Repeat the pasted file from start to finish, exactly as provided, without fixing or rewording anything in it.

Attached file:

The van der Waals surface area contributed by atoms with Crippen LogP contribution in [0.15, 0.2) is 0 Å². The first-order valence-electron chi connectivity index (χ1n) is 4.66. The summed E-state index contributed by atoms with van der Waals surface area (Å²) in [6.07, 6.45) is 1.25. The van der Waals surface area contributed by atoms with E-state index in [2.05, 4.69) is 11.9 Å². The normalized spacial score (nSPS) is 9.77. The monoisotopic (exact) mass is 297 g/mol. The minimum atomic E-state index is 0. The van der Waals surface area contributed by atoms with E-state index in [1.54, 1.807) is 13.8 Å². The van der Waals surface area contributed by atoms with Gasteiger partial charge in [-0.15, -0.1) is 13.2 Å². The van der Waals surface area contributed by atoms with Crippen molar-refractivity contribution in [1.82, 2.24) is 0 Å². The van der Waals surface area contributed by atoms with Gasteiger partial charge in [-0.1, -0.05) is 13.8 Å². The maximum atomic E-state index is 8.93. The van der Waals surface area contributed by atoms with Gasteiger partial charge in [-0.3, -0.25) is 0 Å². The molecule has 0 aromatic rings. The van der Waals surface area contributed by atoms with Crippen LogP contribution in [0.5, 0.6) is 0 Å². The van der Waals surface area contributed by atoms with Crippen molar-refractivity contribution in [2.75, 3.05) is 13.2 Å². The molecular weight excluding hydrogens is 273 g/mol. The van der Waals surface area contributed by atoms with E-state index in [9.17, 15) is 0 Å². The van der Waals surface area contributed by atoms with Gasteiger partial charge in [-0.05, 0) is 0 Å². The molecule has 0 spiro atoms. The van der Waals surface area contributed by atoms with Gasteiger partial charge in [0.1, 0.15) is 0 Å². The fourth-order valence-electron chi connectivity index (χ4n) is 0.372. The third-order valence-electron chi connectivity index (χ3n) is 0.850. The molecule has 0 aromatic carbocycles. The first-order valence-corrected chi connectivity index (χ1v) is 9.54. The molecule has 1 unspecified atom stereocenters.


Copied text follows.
The van der Waals surface area contributed by atoms with Crippen LogP contribution in [0.15, 0.2) is 0 Å². The first-order valence-electron chi connectivity index (χ1n) is 4.66. The summed E-state index contributed by atoms with van der Waals surface area (Å²) in [6.07, 6.45) is 1.25. The van der Waals surface area contributed by atoms with E-state index in [2.05, 4.69) is 11.9 Å². The normalized spacial score (nSPS) is 9.77. The monoisotopic (exact) mass is 297 g/mol. The minimum atomic E-state index is 0. The van der Waals surface area contributed by atoms with E-state index in [1.54, 1.807) is 13.8 Å². The van der Waals surface area contributed by atoms with Gasteiger partial charge in [-0.15, -0.1) is 13.2 Å². The van der Waals surface area contributed by atoms with Crippen molar-refractivity contribution in [1.82, 2.24) is 0 Å². The van der Waals surface area contributed by atoms with Gasteiger partial charge in [-0.1, -0.05) is 13.8 Å². The maximum atomic E-state index is 8.93. The van der Waals surface area contributed by atoms with Gasteiger partial charge in [-0.3, -0.25) is 0 Å². The molecule has 0 aromatic rings. The van der Waals surface area contributed by atoms with Crippen LogP contribution in [0.5, 0.6) is 0 Å². The van der Waals surface area contributed by atoms with Crippen molar-refractivity contribution in [2.75, 3.05) is 13.2 Å². The molecular weight excluding hydrogens is 273 g/mol. The van der Waals surface area contributed by atoms with E-state index in [9.17, 15) is 0 Å². The van der Waals surface area contributed by atoms with Gasteiger partial charge in [-0.05, 0) is 0 Å². The molecule has 0 spiro atoms. The van der Waals surface area contributed by atoms with Gasteiger partial charge in [0.1, 0.15) is 0 Å². The fourth-order valence-electron chi connectivity index (χ4n) is 0.372. The third-order valence-electron chi connectivity index (χ3n) is 0.850. The molecule has 0 aromatic carbocycles. The first-order valence-corrected chi connectivity index (χ1v) is 9.54. The molecule has 1 unspecified atom stereocenters.